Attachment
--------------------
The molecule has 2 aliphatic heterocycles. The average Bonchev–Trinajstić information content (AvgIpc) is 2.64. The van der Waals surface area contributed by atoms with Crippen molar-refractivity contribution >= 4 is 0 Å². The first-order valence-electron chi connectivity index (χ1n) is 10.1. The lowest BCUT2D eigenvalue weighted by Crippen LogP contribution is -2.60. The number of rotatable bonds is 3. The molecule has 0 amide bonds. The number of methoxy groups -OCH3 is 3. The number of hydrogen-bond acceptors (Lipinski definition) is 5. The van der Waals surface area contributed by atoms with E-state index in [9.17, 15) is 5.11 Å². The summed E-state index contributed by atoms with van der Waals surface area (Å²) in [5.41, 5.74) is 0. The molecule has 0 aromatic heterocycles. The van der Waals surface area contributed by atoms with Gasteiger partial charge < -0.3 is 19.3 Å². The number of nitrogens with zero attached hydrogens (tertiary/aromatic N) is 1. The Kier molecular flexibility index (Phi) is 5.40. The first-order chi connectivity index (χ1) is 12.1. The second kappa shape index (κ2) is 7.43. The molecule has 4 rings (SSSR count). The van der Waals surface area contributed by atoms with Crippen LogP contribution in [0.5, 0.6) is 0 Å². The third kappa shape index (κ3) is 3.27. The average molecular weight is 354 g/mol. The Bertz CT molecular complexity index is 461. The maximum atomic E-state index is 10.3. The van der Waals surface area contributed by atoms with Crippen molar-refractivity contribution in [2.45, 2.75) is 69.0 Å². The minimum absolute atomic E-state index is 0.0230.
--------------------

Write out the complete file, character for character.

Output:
The molecule has 2 aliphatic heterocycles. The average Bonchev–Trinajstić information content (AvgIpc) is 2.64. The van der Waals surface area contributed by atoms with Crippen molar-refractivity contribution >= 4 is 0 Å². The first-order valence-electron chi connectivity index (χ1n) is 10.1. The lowest BCUT2D eigenvalue weighted by Crippen LogP contribution is -2.60. The number of rotatable bonds is 3. The molecule has 0 amide bonds. The number of methoxy groups -OCH3 is 3. The number of hydrogen-bond acceptors (Lipinski definition) is 5. The van der Waals surface area contributed by atoms with E-state index in [9.17, 15) is 5.11 Å². The summed E-state index contributed by atoms with van der Waals surface area (Å²) in [5.41, 5.74) is 0. The molecule has 0 aromatic heterocycles. The van der Waals surface area contributed by atoms with Gasteiger partial charge < -0.3 is 19.3 Å². The number of nitrogens with zero attached hydrogens (tertiary/aromatic N) is 1. The Kier molecular flexibility index (Phi) is 5.40. The first-order chi connectivity index (χ1) is 12.1. The second kappa shape index (κ2) is 7.43. The molecule has 4 rings (SSSR count). The van der Waals surface area contributed by atoms with Crippen LogP contribution in [0.5, 0.6) is 0 Å². The third kappa shape index (κ3) is 3.27. The average molecular weight is 354 g/mol. The Bertz CT molecular complexity index is 461. The maximum atomic E-state index is 10.3. The van der Waals surface area contributed by atoms with Crippen molar-refractivity contribution in [2.45, 2.75) is 69.0 Å². The minimum absolute atomic E-state index is 0.0230.